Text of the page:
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I'm about to start work on a room designer project which will allow you to drag and drop walls/doors/furniture etc onto a grid to design a room. I've decided that dragging and dropping transparent PNGs and absolutely positioning them isn't going to work and I don't want to use flash, so it's Canvas or SVG.

ME: I have never used Canvas or SVG before but I'm very competent when it comes to javascript and jQuery (I'm ok ith OO Javascript, anonymouse functions, closures, callbacks etc) and I've read Douglas Crockford's "Javascript: The Good Parts" and understood most of it ;-)

The Project - requires drag and drop from a components window to a designer window, needs to work on a tablet (not phone) so touch events are a concern. Also requires tooltips, layering of objects etc. If I did use vector graphics then they'd need to have bitmapped textures anyway (e.g. a wall panel might have a wallpaper texture)

So far, I've read a book on Canvas and have come to the following conclusions...

Canvas

  • Fast
  • Fairly simple to get your head round redrawing objects on the canvas
  • No idea bout mouse events yet
  • Libraries like EaselJS, FabricJS and KinectJS look good.

SVG

  • Scalable (easier to build a zoom function)
  • Easy to import graphics from something like illustrator.
  • Drawing libraries don't look as abundant/good.
  • No idea bout mouse/touch events.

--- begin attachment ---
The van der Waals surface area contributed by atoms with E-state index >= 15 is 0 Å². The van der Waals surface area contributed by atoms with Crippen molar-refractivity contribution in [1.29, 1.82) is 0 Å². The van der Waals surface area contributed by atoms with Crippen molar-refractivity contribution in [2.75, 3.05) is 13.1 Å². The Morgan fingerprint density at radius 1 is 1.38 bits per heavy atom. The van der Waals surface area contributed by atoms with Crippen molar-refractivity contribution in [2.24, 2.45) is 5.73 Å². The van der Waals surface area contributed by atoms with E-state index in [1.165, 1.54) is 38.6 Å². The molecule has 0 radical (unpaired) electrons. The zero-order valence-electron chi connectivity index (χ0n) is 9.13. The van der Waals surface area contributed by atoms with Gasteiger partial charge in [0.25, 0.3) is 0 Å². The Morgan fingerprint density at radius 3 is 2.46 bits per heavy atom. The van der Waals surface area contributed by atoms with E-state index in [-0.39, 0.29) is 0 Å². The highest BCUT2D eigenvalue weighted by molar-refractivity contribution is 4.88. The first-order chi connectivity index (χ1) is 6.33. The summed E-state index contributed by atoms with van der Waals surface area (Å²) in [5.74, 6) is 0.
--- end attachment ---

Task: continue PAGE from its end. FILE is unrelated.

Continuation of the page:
So, I need to work out how to do this pretty soon. Right now I'm leaning towards Canvas and a good library as I believe some of them can import SVGs for scalability anyway.

Any advice on which direction to go would be very much appreciated.

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1  
Why can't you use a combination? –  Marty Nov 28 '12 at 0:41
    
@Marty - how would that work, by importing SVGs into a canvas? –  jonhobbs Nov 28 '12 at 0:53
    
You could simply overlay svg on top of a canvas –  Jack Nov 28 '12 at 0:58
    
Ya, what @Jack said. –  Marty Nov 28 '12 at 1:01
1  
As you said SVG libraries were not abundant I just wanted to let you know about raphaeljs.com in case you didn't know yet. –  Nelson Nov 28 '12 at 1:21

3 Answers 3

up vote 2 down vote accepted

I would think the best solution is to use canvas to represent the grid and the room. And then for the items in the room, use svg on the canvas. If your using transparent png files for the furnishings, then you dont need svg at all, but if you use svg, then you can scale to much larger, not just slightly larger.

One issue your going to have with mobile is the memory issue, if you have a lot of items on the page, and they are pngs, that might be an issue.

If your doing "drag and drop" but doing so on a canvas, then you do not actually need a javascript drag and drop library, just handle the touch events.

a link for touch events : http://www.html5canvastutorials.com/kineticjs/html5-canvas-mobile-events/

and a link about touch events : Javascript Drag and drop for touch devices

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Hi nycynik, the reason I don't want to use PNGS is because using simple javascript drag and drop the transparent area of the PNG would be clickable/draggable and it could be overlapping another object that the user might want to drag, it's just messy. –  jonhobbs Nov 28 '12 at 0:57